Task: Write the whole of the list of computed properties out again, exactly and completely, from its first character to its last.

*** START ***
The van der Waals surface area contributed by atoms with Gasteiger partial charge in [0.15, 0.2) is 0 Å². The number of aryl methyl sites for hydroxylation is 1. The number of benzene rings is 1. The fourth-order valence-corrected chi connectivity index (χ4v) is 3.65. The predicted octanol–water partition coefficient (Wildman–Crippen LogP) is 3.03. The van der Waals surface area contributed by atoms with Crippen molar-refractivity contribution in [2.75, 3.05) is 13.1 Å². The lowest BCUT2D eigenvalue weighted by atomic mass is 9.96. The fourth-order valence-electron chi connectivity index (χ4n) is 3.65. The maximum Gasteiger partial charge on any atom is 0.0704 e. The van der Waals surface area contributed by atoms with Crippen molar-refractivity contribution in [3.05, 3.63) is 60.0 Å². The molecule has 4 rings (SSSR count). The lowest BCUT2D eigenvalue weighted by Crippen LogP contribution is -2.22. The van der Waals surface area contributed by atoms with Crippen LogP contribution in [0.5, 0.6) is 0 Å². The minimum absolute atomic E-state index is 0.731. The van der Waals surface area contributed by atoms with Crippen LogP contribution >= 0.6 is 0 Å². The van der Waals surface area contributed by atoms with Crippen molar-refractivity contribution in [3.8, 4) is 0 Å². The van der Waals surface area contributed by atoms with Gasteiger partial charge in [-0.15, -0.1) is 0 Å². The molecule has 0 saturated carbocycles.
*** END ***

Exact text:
The van der Waals surface area contributed by atoms with Gasteiger partial charge in [0.15, 0.2) is 0 Å². The number of aryl methyl sites for hydroxylation is 1. The number of benzene rings is 1. The fourth-order valence-corrected chi connectivity index (χ4v) is 3.65. The predicted octanol–water partition coefficient (Wildman–Crippen LogP) is 3.03. The van der Waals surface area contributed by atoms with Crippen molar-refractivity contribution in [2.75, 3.05) is 13.1 Å². The lowest BCUT2D eigenvalue weighted by atomic mass is 9.96. The fourth-order valence-electron chi connectivity index (χ4n) is 3.65. The maximum Gasteiger partial charge on any atom is 0.0704 e. The van der Waals surface area contributed by atoms with Crippen molar-refractivity contribution in [3.05, 3.63) is 60.0 Å². The molecule has 4 rings (SSSR count). The lowest BCUT2D eigenvalue weighted by Crippen LogP contribution is -2.22. The van der Waals surface area contributed by atoms with Crippen LogP contribution in [0.5, 0.6) is 0 Å². The minimum absolute atomic E-state index is 0.731. The van der Waals surface area contributed by atoms with Crippen LogP contribution >= 0.6 is 0 Å². The van der Waals surface area contributed by atoms with Crippen molar-refractivity contribution in [3.8, 4) is 0 Å². The van der Waals surface area contributed by atoms with Gasteiger partial charge in [-0.15, -0.1) is 0 Å². The molecule has 0 saturated carbocycles.